Turkey: Life satisfaction rises though challenges persist

Image of people in Istanbul sitting in evening sunlight

Over the the past decade, Turkey has undergone huge economic and social change. Newly published Eurofound research indicates that this was accompanied by a substantial improvement in people's life satisfaction.

Findings from the Agency's European Quality of Life Survey indicate that over the period 2003 to 2012, Turkish people’s own ratings of their level of life satisfaction rose from 5.6 to 6.6 on a 10-point scale. By 2012, it was closer than ever before to the EU28’s population based average of 7.1. Similarly, average Turkish ratings of happiness increased. 

Growing satisfaction with services 

In contrast to the recession that struck most European countries from 2008 onwards, the Turkish economy boomed between 2003 and 2012. Real GDP per capita increased by 38% and the annual rate of GDP growth was as high as 5.3% in 2003.

Despite recent economic troubles, the period of growth seems to have contributed to an improved provision of services. A universal health service was introduced, education was expanded, and state pensions and social services improved.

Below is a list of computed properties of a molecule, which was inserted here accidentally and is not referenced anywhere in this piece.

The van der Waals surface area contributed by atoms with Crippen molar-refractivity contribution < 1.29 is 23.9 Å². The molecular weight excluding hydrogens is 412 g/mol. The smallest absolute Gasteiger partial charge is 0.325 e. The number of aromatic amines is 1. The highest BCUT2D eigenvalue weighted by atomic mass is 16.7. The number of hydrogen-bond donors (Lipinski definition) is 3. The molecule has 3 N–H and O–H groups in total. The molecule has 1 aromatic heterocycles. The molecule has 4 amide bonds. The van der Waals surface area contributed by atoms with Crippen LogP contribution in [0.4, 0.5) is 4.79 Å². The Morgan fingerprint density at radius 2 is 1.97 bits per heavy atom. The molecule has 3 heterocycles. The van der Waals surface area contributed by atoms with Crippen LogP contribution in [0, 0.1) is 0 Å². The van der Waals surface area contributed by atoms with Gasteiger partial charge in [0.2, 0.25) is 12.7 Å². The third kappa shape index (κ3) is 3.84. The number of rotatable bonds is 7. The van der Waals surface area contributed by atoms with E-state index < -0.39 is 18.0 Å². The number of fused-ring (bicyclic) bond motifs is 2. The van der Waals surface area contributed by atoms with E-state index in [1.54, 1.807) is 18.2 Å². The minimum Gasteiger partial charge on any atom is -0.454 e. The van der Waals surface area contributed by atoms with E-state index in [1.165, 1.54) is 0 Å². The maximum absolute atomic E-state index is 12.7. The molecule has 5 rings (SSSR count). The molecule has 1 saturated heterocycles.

Although they were generally dissatisfied with their public services in 2003, Turkish people are now more satisfied than people on average in the EU in regard to their health services and their own, self-assessed health; reported access to health services has also improved. Satisfaction with the education system has risen markedly (though it stayed constant in the EU) and satisfaction with pensions and social services has also improved. 

Turkey and Europe 2020 targets

Turkey measures well against many Europe 2020 targets. Employment rates have increased and poverty rates have decreased significantly.

Problems, however, persist. Deprivation remains much higher than the EU28 average: in 2012, 40% of people overall said they had problems keeping their home warm enough, buying new clothes or affording a meal with meat every second day. Rates of female employment, early school leaving and tertiary education are still a long way from EU targets, as is expenditure on research and development. 

New report details developments

Eurofound's new report, Trends in quality of life Turkey: 2003–2012, explores these and a range of related issues in detail. In particular, it examines how the experience of different sociodemographic groups – young and old people, men and women, and urban and rural dwellers – has varied during the profound changes of the past decade.

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